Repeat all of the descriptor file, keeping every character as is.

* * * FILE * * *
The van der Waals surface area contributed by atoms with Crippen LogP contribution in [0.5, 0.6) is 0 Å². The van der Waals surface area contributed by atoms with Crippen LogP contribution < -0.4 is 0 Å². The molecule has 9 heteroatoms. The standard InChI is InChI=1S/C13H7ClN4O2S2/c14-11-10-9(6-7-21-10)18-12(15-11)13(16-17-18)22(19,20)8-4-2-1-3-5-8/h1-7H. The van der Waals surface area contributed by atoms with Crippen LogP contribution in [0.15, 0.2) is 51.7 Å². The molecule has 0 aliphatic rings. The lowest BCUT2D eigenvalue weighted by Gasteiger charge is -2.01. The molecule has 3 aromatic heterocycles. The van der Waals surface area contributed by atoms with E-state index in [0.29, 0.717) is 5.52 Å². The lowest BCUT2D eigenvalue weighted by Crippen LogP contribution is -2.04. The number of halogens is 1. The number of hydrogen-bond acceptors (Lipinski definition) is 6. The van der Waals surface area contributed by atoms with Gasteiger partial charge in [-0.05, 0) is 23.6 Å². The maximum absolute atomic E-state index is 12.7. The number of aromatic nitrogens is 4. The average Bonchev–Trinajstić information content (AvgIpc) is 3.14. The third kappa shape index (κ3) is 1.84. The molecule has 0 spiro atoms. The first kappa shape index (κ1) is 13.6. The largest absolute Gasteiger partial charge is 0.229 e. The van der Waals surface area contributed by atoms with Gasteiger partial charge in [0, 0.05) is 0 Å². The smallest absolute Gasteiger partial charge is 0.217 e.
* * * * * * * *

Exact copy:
The van der Waals surface area contributed by atoms with Crippen LogP contribution in [0.5, 0.6) is 0 Å². The van der Waals surface area contributed by atoms with Crippen LogP contribution < -0.4 is 0 Å². The molecule has 9 heteroatoms. The standard InChI is InChI=1S/C13H7ClN4O2S2/c14-11-10-9(6-7-21-10)18-12(15-11)13(16-17-18)22(19,20)8-4-2-1-3-5-8/h1-7H. The van der Waals surface area contributed by atoms with Crippen LogP contribution in [0.15, 0.2) is 51.7 Å². The molecule has 0 aliphatic rings. The lowest BCUT2D eigenvalue weighted by Gasteiger charge is -2.01. The molecule has 3 aromatic heterocycles. The van der Waals surface area contributed by atoms with E-state index in [0.29, 0.717) is 5.52 Å². The lowest BCUT2D eigenvalue weighted by Crippen LogP contribution is -2.04. The number of halogens is 1. The number of hydrogen-bond acceptors (Lipinski definition) is 6. The van der Waals surface area contributed by atoms with Gasteiger partial charge in [-0.05, 0) is 23.6 Å². The maximum absolute atomic E-state index is 12.7. The number of aromatic nitrogens is 4. The average Bonchev–Trinajstić information content (AvgIpc) is 3.14. The third kappa shape index (κ3) is 1.84. The molecule has 0 spiro atoms. The first kappa shape index (κ1) is 13.6. The largest absolute Gasteiger partial charge is 0.229 e. The van der Waals surface area contributed by atoms with Gasteiger partial charge in [0, 0.05) is 0 Å². The smallest absolute Gasteiger partial charge is 0.217 e.